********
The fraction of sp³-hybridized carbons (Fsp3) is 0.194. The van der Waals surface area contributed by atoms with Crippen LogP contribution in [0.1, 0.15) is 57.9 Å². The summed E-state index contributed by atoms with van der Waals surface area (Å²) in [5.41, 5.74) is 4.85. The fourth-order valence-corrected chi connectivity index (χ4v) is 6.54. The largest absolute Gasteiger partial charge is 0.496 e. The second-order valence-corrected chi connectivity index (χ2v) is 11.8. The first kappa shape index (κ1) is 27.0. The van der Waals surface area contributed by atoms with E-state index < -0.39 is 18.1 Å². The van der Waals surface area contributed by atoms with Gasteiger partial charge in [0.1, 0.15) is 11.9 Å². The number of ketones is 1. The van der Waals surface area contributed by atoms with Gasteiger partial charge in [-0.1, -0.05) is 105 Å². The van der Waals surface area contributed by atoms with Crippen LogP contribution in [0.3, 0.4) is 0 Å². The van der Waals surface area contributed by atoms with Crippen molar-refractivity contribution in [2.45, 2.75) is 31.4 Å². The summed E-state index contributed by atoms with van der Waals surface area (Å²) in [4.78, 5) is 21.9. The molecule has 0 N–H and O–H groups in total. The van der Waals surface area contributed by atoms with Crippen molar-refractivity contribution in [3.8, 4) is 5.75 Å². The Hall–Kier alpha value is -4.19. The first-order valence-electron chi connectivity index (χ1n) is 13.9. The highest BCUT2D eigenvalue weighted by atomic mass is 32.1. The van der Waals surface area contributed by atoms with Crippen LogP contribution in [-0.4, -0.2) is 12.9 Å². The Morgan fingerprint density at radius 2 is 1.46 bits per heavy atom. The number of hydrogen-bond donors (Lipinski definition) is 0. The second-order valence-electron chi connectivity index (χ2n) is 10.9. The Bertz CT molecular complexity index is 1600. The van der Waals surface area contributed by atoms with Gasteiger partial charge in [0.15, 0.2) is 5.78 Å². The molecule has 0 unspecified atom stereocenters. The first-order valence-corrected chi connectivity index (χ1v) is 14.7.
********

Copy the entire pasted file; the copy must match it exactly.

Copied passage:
The fraction of sp³-hybridized carbons (Fsp3) is 0.194. The van der Waals surface area contributed by atoms with Crippen LogP contribution in [0.1, 0.15) is 57.9 Å². The summed E-state index contributed by atoms with van der Waals surface area (Å²) in [5.41, 5.74) is 4.85. The fourth-order valence-corrected chi connectivity index (χ4v) is 6.54. The largest absolute Gasteiger partial charge is 0.496 e. The second-order valence-corrected chi connectivity index (χ2v) is 11.8. The first kappa shape index (κ1) is 27.0. The van der Waals surface area contributed by atoms with E-state index < -0.39 is 18.1 Å². The van der Waals surface area contributed by atoms with Gasteiger partial charge in [0.1, 0.15) is 11.9 Å². The number of ketones is 1. The van der Waals surface area contributed by atoms with Gasteiger partial charge in [-0.1, -0.05) is 105 Å². The van der Waals surface area contributed by atoms with Crippen LogP contribution in [0.3, 0.4) is 0 Å². The van der Waals surface area contributed by atoms with Crippen molar-refractivity contribution in [2.45, 2.75) is 31.4 Å². The summed E-state index contributed by atoms with van der Waals surface area (Å²) in [4.78, 5) is 21.9. The molecule has 0 N–H and O–H groups in total. The van der Waals surface area contributed by atoms with Crippen molar-refractivity contribution in [3.8, 4) is 5.75 Å². The Hall–Kier alpha value is -4.19. The first-order valence-electron chi connectivity index (χ1n) is 13.9. The highest BCUT2D eigenvalue weighted by atomic mass is 32.1. The van der Waals surface area contributed by atoms with Crippen LogP contribution in [-0.4, -0.2) is 12.9 Å². The Morgan fingerprint density at radius 2 is 1.46 bits per heavy atom. The number of hydrogen-bond donors (Lipinski definition) is 0. The second-order valence-electron chi connectivity index (χ2n) is 10.9. The Bertz CT molecular complexity index is 1600. The van der Waals surface area contributed by atoms with Gasteiger partial charge in [0.15, 0.2) is 5.78 Å². The molecule has 0 unspecified atom stereocenters. The first-order valence-corrected chi connectivity index (χ1v) is 14.7.